• Hooray For Handwashing

    • May 13, 2015
    • Posted By : Montessori School of Silicon Valley Staff
    • 0 Comment

    Young children may have charming characteristics, including curiosity, impulsiveness, and a desire to explore. As young children explore their surroundings, the likelihood of coming into contact with germs and infection, increases. Young children with disabilities and chronic illness may be especially vulnerable. The American Academy of Pediatrics has stated firmly that properly washing of hands is the most important strategy in the prevention of disease. Clean hands limit the spread of diarrhea, staph infection, eye infection, colds, and gastrointestinal (stomach) diseases common in early childhood programs. The more often you wash hands, the more likely it will be that you and the children will stay healthy. To see if the adults and children in your program are washing hands at the most important times, ask yourself the following questions Does everyone wash hands:

    • after arriving at the program or coming in from outside?
    • After using the bathroom or diapering?
    • before preparing, handling, or serving food items?
    • before AND after eating?
    • after coming in contact with any body fluids (saliva, nasal discharge, mucus, blood, or vomit)?
    • before giving medication?

    A quick pass under water and a cursory wipe with a towel are not enough to prevent the spread of bacteria and disease. Carefully following these three guidelines will result in properly washed hands:

    1) Use running water and let the water drain away. Having a common, water-filled basin can actually be an invitation for germs and bacteria to grow! The water does not have to be warm, but warm water feels more pleasant than cold and may help to increase the amount of time spent washing.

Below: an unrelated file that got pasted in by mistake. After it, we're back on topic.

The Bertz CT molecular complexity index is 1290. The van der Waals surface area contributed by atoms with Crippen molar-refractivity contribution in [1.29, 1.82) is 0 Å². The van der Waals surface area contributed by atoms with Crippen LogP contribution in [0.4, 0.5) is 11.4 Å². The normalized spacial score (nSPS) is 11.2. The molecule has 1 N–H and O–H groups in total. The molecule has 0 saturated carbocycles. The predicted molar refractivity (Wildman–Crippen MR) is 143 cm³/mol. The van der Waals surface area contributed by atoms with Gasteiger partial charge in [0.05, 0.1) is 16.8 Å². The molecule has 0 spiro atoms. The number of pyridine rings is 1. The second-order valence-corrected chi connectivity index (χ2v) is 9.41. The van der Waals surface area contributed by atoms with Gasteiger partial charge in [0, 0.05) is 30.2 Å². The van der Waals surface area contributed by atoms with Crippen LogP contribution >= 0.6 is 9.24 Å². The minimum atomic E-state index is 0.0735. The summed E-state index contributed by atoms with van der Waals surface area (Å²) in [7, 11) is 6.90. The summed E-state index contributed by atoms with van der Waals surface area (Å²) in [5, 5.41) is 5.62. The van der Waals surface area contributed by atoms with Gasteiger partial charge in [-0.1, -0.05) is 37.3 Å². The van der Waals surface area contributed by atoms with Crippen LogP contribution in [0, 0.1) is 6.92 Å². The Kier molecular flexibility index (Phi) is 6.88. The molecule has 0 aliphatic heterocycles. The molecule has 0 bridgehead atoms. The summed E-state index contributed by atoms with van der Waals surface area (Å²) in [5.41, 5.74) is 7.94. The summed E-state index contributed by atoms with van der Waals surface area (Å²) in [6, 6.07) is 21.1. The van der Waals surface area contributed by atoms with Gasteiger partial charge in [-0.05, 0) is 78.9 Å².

2) Create friction by rubbing your hands together, both front and back, briskly for at least ten seconds. The friction you create is the key to getting rid of germs. Using soap helps to remove visible dirt on your hands and also makes it easy to create friction. If possible, use liquid soap since young children may have difficulty handling slippery bars of soap. Because the friction removes the germs, it is not necessary for soap to be antibacterial.

    3) Dry your hands before turning off the water. Use a single-use or disposable towel to thoroughly dry each hand front and back. Then turn off the faucet with the paper towel to prevent contaminating your hands with germs on the faucet handles. In order for hand washing to be an effective strategy for preventing the spread of infection, it must be done frequently. This means that hand washing activities need to be embedded in the program curriculum and practiced on a regular basis by children as well as adults.